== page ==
12 Angry Men (Criterion)
Sidney Lumet’s 1957 adaptation of Reginald Rose’s play stays in the jury room for 95 minutes as the dozen men fight through their prejudices to decide whether to convict the defendant for murder, but it contains so many good performances (Henry Fonda, Lee J. Cobb and Jack Klugman are standouts) that it triumphs over essential staginess. The Criterion Collection’s Blu-ray has almost excessive grain which only accentuates Boris Kaufman’s gritty B&W cinematography; extras include interviews, featurettes and the 1955 television version of the play.

DVDs of the Week
The Adventures of Tintin: Season One
(Shout Factory)

The classic Belgian comic-strip character works best when he is animated (in both senses), and the 13 half-hour episodes on these two discs are a great introduction to one of the most beloved fictional characters ever--even if most Americans have never heard of him. At least until Steven Spielberg’s upcoming stop-motion adaptation, whose plot is actually taken from two of the stories in this set: The Secret of the Unicorn and Red Rackham’s Treasure. The lack of extras is irritating because providing pre-Spielberg context would seem to be mandatory.

The Green (Film Buff)
After a gay couple moves from New York City to a small town, teacher Michael is accused of inappropriate behavior with a student, compromising his relationship with his partner, caterer Michael. Instead of allowing their story to arise organically out of their characterizations, director Steven Williford and writer Paul Marcarelli impose strident melodramatics on it, resulting in a sadly missed opportunity. Still, excellent acting by Jason Butler Harner and Cheyenne Jackson as the couple, Julia Ormond as the lawyer they hire and Ileana Douglas as a close friend allows The Green to overcome these obstacles and emerge as a mature tale.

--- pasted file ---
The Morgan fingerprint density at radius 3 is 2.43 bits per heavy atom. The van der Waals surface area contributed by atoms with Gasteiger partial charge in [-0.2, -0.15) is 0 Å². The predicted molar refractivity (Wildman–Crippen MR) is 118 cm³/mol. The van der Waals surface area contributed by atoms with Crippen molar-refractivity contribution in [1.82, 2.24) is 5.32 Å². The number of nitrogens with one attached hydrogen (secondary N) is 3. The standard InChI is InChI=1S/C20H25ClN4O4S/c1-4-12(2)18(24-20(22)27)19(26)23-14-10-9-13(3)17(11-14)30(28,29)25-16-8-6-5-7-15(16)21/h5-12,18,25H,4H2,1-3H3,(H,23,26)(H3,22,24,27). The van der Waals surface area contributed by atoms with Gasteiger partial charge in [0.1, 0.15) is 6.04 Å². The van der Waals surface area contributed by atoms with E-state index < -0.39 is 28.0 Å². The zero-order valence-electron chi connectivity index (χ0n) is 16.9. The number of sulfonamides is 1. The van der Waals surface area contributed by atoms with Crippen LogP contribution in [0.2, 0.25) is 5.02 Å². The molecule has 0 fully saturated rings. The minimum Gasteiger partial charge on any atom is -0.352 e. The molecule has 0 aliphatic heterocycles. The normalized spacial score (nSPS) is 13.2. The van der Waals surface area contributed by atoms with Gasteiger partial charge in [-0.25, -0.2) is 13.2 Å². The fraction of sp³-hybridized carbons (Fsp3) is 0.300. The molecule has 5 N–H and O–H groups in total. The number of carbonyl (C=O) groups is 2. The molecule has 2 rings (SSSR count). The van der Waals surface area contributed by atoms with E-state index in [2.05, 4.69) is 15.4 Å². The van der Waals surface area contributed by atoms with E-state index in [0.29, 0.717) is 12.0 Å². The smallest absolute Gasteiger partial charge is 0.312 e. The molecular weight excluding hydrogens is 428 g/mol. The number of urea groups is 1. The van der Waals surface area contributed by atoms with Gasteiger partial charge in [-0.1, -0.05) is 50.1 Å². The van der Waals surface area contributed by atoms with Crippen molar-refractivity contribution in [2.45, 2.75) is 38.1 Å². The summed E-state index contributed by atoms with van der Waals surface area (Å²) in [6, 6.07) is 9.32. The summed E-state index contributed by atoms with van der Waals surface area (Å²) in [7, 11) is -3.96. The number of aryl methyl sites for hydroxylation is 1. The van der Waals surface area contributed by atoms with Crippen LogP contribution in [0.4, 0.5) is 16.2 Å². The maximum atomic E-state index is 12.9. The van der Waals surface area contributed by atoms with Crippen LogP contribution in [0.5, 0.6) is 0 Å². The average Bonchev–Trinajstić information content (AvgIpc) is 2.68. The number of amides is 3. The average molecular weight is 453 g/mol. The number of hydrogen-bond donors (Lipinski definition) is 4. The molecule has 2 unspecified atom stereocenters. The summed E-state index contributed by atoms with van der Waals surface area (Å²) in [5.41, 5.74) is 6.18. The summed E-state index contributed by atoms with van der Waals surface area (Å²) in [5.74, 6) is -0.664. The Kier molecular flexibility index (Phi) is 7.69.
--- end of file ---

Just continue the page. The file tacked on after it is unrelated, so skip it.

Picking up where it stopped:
Making the Boys (First Run)
The Boys in the Band, the first unashamedly gay play, was a huge hit off Broadway in the late ‘60s and was made into a film by William Friedkin in 1970. Crayton Robey’s lovingly-made documentary explores playwright Mart Crowley’s background alongside the era’s unique dilemma for gay playwrights, in the process showing the play’s widespread influence on two generations of gay artists. Some of the interviewees include Edward Albee, surviving cast members like Laurence Luckenbill, Crowley and Friedkin, all honestly recounting their reaction to (and in some cases against) a now-classic play.

Robotech: The Complete Series (New Video)
This inventive Japanese anime series was a big hit when it first was shown in America in 1985 to 1987, and this jammed boxed set brings together all three seasons, otherwise known as the “Robotech Wars”--13 discs’ worth of 85 remastered episodes. In addition, there are another four discs that include a further 10 hours of bonus material, which ranges from a full-length making-of documentary and music videos to promotional reels, an hour of deleted scenes and an extended version of the series’ original pilot episode.

CDs of the Week
Andrea Bocelli: Concerto--A Night in Central Park

The beloved Italian tenor’s September performance was, despite subpar weather, obviously a labor of love for the singer and his loyal fans. Accompanied by Alan Gilbert and the New York Philharmonic, Bocelli sings alone and in duets with Celine Dion, Tony Bennett and Bryn Terfel; guest musicians include the scintillating violinist Nicola Benedetti. The CD captures it all for posterity, and the bonus DVD features video of the entire concert for those who want to relive it or who weren’t there. (It’s also on PBS in December.)

The Christmas Story (Harmonia Mundi)
Based on the traditional English holiday service, Nine Lessons and Carols, Paul Hillier has programmed a superb compendium of Christmas music that features two excellent ensembles, the a cappella vocal groups Theatre of Voices and Ars Nova Copenhagen, both led by Hillier. The well-chosen music tells the story of the Nativity through works by Renaissance era composers William Byrd and Johann Eccard, and familiar carols like “We Three Kings,” “The Holly and the Ivy” and, as the joyful finale, “We Wish You a Merry Christmas.”